The estimable Paul Scott Goodman, who gave us the semi-autobiographical musical Rooms: A Rock Romance two years ago, is in town with his much-more-autobiographical Son of a Stand Up Comedian. Careful, Paul! Real life is incomparably messier than the tight narrative arc you crafted for Rooms,
and – at least for me – frequently boring. ( It would go Got into the Metro Station/I was plenty nervous/Then I saw with indignation/”This train is out of service.”)
Nonetheless: here is the Glasgow-born Goodman, on a nearly-bare stage (an excellent percussionist, Greg Holloway, is hidden in a forest of drums and percussive instruments; and there is a table which holds a carafe of iced tea), guitar strapped around his neck and looking for all the world like a folk-singing hero. He gives us a smile, rueful and mischievous both, bangs out a few chords on his ax, and begins a life in song.
He starts with the New York day that he met the woman who would eventually be his wife. She had just appeared in an Arthur Miller showcase called “A View From The Bridge With All My Sons The Price of The Crucible” and he was writing a musical based on Death of a Salesman called Willie!, or, alternately, Willie Exclamation Point. (Sample lyric: “Biff if/ You stole the pen/ Please don’t do it again.”) He falls in love with her immediately (thus enabling the show to clock in at seventy-five minutes) and the production – narrative alternating with song – follows them from first awkward conversation through the birth of their first child, whom they nickname “Tiny Dancer” because of her in utero reaction to the music of Sir Elton John. He continues to follow the dream of staging his improbable musical through failed careers as a caterer and as a jingle writer. (Sample jingle, for a kosher cat food: “Kitty Lox, Kitty Lox/ Keep your feline orthodox.”) He seeks consolation from his father, himself an amateur comedian (Rooms aficionados will be reminded of Monica Miller’s progenitor); dad advises him to return to Glasgow and help him in the shop. He looks to his mother-in-law for support. “You’re going to be a good father,” she assures him. “Just become a computer operator.” He has crazy adventures. He perseveres.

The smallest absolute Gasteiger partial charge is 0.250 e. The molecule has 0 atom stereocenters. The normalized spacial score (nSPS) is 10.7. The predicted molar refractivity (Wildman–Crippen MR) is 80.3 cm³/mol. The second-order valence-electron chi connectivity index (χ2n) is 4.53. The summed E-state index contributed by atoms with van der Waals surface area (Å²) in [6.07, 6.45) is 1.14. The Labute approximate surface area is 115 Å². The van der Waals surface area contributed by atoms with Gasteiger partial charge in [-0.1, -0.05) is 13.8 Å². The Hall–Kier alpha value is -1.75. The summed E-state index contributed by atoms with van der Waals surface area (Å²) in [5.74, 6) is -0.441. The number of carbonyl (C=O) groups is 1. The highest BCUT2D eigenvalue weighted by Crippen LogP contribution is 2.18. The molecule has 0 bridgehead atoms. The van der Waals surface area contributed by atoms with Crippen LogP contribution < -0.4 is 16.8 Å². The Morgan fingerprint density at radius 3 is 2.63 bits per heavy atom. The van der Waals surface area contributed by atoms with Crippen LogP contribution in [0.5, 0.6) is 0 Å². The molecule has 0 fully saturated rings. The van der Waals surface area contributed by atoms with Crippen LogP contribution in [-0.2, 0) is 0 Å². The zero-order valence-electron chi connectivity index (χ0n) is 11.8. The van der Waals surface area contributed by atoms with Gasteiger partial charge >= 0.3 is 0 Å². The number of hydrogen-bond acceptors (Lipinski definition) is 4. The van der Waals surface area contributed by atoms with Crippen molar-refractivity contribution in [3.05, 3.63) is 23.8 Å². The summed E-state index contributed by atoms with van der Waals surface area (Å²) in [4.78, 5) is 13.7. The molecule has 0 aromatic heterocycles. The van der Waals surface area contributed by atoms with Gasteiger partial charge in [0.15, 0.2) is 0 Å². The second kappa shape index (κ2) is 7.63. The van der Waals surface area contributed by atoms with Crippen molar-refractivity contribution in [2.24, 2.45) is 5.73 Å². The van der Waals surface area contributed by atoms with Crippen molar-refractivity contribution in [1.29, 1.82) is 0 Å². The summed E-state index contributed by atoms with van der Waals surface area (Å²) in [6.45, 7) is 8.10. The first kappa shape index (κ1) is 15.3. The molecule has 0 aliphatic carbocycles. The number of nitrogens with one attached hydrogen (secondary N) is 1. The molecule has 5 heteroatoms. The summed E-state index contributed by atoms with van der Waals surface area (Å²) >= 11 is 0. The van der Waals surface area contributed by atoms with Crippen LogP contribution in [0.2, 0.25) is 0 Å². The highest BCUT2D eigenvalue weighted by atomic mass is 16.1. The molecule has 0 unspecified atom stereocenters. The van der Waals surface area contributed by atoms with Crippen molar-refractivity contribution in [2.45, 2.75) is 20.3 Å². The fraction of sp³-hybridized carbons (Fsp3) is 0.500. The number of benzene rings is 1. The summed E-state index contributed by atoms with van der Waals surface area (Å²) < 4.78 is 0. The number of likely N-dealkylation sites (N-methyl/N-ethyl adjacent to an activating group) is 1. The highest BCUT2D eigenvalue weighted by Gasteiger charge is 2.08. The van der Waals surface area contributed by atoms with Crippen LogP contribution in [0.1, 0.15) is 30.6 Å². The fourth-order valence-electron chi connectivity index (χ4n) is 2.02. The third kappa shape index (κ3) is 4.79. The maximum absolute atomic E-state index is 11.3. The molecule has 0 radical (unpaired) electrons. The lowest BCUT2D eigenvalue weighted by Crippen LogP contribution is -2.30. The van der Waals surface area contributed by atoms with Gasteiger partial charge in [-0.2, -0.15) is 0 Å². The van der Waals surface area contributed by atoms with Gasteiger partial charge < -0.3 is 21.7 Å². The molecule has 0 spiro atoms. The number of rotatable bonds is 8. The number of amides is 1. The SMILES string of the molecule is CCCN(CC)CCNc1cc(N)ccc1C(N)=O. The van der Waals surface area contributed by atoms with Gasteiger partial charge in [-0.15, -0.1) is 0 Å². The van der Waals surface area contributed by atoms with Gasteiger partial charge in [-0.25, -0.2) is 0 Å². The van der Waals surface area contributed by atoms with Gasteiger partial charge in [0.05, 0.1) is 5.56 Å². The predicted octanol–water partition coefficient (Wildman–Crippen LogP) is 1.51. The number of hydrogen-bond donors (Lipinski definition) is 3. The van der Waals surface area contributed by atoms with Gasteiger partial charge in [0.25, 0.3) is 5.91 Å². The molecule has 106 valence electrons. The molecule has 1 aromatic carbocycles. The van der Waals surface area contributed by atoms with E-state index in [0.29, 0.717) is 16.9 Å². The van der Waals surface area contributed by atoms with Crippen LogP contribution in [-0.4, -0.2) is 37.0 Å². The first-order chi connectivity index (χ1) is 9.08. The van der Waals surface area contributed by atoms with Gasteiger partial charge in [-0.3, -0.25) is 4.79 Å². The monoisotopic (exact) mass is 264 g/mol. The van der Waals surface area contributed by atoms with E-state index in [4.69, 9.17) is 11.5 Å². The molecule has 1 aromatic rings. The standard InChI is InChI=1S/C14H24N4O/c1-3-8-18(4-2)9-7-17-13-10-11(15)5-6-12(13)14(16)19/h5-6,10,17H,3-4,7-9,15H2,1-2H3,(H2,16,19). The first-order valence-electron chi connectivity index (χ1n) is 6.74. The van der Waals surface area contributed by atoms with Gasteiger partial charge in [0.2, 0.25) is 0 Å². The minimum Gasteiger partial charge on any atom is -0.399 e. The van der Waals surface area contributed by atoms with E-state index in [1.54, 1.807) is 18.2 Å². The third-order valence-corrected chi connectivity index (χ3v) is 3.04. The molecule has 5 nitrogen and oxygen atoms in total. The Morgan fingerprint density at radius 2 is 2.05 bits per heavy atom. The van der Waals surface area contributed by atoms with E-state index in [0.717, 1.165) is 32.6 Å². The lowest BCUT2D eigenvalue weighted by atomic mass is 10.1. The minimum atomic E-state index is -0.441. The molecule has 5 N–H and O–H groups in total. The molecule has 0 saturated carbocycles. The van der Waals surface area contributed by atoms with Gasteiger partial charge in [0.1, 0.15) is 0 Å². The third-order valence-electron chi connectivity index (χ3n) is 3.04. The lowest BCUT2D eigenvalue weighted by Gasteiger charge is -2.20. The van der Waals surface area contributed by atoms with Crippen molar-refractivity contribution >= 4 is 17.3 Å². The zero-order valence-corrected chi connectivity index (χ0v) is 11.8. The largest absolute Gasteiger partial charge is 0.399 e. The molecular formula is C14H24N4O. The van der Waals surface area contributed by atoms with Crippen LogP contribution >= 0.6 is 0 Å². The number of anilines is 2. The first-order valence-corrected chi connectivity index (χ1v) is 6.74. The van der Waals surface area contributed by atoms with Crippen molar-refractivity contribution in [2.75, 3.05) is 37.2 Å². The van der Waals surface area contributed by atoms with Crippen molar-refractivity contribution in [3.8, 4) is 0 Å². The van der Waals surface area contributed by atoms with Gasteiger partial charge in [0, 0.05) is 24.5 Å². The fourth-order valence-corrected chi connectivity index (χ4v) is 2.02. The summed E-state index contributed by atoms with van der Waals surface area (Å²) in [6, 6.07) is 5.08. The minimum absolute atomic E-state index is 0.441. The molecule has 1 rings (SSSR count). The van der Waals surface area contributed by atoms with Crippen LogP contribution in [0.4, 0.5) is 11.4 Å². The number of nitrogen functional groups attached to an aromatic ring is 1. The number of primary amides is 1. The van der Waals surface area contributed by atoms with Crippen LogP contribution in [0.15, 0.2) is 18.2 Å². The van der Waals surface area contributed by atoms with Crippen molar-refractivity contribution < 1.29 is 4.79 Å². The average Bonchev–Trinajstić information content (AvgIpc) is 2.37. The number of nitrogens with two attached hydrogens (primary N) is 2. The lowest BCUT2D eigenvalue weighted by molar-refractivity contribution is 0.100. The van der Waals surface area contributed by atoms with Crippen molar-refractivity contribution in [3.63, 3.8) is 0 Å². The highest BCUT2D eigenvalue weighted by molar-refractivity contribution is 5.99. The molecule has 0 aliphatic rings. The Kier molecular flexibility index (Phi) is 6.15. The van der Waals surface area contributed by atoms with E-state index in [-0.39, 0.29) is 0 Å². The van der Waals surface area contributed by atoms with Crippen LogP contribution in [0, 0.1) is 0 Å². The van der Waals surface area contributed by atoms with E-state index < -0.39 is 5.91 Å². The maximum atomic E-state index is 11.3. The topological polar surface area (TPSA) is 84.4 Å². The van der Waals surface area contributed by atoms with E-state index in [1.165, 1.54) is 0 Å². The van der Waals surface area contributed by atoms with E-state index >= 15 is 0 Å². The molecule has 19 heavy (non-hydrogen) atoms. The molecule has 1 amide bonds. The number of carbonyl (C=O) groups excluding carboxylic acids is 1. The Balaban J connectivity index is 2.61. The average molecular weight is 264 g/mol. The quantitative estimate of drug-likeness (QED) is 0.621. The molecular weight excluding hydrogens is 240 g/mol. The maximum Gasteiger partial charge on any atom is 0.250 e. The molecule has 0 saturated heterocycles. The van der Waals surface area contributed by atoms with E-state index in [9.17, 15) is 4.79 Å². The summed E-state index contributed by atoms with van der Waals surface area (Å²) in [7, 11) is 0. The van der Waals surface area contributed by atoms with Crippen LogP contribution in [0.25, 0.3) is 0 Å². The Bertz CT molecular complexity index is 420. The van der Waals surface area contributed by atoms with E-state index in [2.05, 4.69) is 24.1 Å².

Goodman relates all of this fairly predictable stuff in periodically clever but generally familiar-sounding lyrics (“See that building/I shall bound it/Spread my wings/And fly around it” is fairly typical) set to simple, pleasing, but unmemorable music. He is an excellent musician – as befits someone who has performed with John Mellencamp and Joan Armatrading – but as for his vocals, well, he’s no Natascia Diaz. He hits about sixty percent of his notes – which, for a songwriter, is an acceptable ratio, as followers of the great John Prine know. Even with his burr, Goodman is easier to listen to and easier to understand than Bob Dylan is.
What makes Son of a Stand Up Comedian more than an evening of well-worn jokes and familiar (if somewhat absurd) stories is an incident which takes place about two-thirds of the way through the show. Goodman is still somewhat stoned from a drinkfest he shared with a Drama Guild poobah when he runs into his wife’s grandparents, aunt and uncles on the N train to visit his mother-in-law. This is a little more than coincidence, since they are all dead, killed at Treblinka. Nonetheless, they toast him, and congratulate him on his imminent fatherhood. He staggers out of the train, only to find himself dragged into a synagogue as the tenth Jewish adult necessary to permit prayer to begin. As he prays, his daughter is about to be born.
Goodman relates these astonishing events in the same gentle, rueful, homey style that he tells his other stories, both mundane and absurd. But it is inescapable: life has ceased to be a stand up comedy. All that is left of those murdered men and women is their DNA, which flows through Goodman’s wife into the Tiny Dancer, who will live the life denied to them. This is as real and earnest as it gets, and Goodman has the grace to allow it to touch him, and through him, to touch us.
And then it’s back to the nonsense, concluding with a cheerful ditty called The Ham Song, which summarizes Goodman’s most prominent personality characteristics. But the change has been noted: Goodman is not just the son of a stand up comedian any more, but is a father, and an agent of posterity.
Since Goodman skates so close to true autobiography, it is probably worthwhile to point out the differences. Neither Goodman nor anyone else has produced a musical version of Death of a Salesman, but Goodman did write a musical version of an equally unlikely text – Jay McInerney’s Bright Lights, Big City. It was not well received initially, but the cast album was successfully released, and it sparked a new appreciation for Goodman’s work. I do not know if he ever worked as a caterer or jingle writer but I’ll bet he doesn’t now. Rooms has played in New York and is now opening in Philadelphia and Tampa. Goodman has won the Songwriter’s Hall of Fame Best New Songwriter Award, a Jonathan Larsen Foundation Award, and a Backstage Bistro Award. And the Tiny Dancer? Her name is Shayna, and she graduates from Sarah Lawrence this year.
Son of a Stand Up Comedian
Book by Paul Scott Goodman and Miriam Gordon
Music and Lyrics by Paul Scott Goodman
Directed by Michael Baron
Produced by MetroStage
Reviewed by Tim Treanor
Son of a Stand Up Comedian plays through May 9, 2010.
SON OF A STAND UP COMEDIAN